Integration or Segregation ? Recommendations of the Principles of Urban Road Network Design for the Sustainable City
Gustav Nielsen, Civitas AS, NO
The paper will review the current debate about the principles of urban road transport network design and analyse the merits of traffic integration and filtering of car traffic versus differentiation and segregation of different types of traffic.
The paper will deal with the current international debate about the principles of road and transport network design in urban areas, in particular the urbanist critique of the conventional approach in the tradition of the famous Buchanan report (Traffic in Towns 1963) and the influential Scandinavian traffic safety principles of SCAFT (1967). This is done through a literature-based review of the competing concepts of:
? Traffic integration and traffic calming with filtering of car traffic into the traditional, mixed use urban street as the main object of interest, versus
? Differentiation and segregation of different types of traffic, with the hierarchical road system as a main system solution, resulting in urban structures that are characteristic of the modernistic, car-based city.
The merits and disadvantages of the two different planning paradigms will be discussed in relation to the goal of sustainable development, and on the base of existing empirical evidence of the effects of the various types of solutions recommended by the different schools of thought. The paper will propose a revised set of network principles that might be recommended to cities that have a sustainable transport system as a major goal of city development and transport.
The paper will be based on a literature review on this topic that the author has carried out for the TRAST (Traffic for an attractive city) project of the Swedish Road Administration and other national bodies responsible for urban planning and transport in Sweden. The finally revised report (in English) is due to be completed in February/March 2006.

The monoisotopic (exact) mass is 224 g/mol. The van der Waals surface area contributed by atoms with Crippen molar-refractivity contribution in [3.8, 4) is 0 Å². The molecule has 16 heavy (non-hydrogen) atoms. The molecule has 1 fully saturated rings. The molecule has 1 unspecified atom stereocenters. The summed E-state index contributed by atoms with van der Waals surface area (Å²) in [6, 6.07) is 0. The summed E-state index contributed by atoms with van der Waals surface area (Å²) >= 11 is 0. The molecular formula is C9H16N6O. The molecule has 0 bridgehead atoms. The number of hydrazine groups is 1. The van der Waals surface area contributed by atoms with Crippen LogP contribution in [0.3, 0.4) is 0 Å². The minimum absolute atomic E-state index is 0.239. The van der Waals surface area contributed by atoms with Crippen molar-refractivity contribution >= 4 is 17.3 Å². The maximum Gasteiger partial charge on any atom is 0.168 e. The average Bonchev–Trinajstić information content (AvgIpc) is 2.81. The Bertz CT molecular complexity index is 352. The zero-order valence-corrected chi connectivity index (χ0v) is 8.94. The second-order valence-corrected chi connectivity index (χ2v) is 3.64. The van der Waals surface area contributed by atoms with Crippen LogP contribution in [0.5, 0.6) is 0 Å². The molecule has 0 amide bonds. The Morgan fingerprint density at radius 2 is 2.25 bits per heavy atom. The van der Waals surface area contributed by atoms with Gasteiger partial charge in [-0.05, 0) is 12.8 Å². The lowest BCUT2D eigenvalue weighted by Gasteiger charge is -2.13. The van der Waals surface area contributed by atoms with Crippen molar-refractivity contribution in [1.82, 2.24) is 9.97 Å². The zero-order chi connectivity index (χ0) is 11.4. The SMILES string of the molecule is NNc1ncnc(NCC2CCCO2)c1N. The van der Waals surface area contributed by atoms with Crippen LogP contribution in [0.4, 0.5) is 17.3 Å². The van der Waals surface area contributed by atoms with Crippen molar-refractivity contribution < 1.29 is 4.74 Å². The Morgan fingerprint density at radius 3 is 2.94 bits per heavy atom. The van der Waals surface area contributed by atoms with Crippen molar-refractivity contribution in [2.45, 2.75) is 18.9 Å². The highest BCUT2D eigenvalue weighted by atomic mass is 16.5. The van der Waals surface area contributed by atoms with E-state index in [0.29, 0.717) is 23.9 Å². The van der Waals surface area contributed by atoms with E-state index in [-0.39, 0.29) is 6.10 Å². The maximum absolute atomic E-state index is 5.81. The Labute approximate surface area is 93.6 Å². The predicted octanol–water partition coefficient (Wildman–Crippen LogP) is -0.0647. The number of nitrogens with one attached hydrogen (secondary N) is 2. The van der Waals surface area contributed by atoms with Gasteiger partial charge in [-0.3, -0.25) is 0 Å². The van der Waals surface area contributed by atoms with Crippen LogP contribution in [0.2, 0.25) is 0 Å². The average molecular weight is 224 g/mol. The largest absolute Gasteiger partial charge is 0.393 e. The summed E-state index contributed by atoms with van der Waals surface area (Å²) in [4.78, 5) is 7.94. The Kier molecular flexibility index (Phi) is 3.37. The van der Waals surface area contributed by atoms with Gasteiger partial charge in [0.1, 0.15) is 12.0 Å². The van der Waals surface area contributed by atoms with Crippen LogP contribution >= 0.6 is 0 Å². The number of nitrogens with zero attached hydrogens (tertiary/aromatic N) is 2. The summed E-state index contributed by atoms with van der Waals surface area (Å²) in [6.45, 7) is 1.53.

A preliminary outline of the paper:
? Defining the goal of sustainable urban transport
? A short history of the urban network design principles and their different ways of accommodating car traffic growth in urban areas
? The urbanist critique of conventional road planning and modernistic urban design
? The alternative principles proposed; traffic integration and car traffic filtering
? Some important facts about the interactions between land use, car traffic, urban environment and traffic safety
? A discussion of the consequences of alternative network strategies for urban sustainability
? Conclusions: Some principles of network design for the sustainable city
The study is one of several other analyses of different aspects of urban road transport network design that are being made as part of the revision of the Swedish design guides for urban road transport system design. The development programme called TRAST (Traffic for an attractive city) is a joint venture of the Swedish Road Administration, the Swedish Rail Administration ? Banverket, the Swedish Association of Local Authorities and Regions and the National Board of Housing, Building and Planning ? Boverket.
More information about TRAST on the project website (in Swedish):
Association for European Transport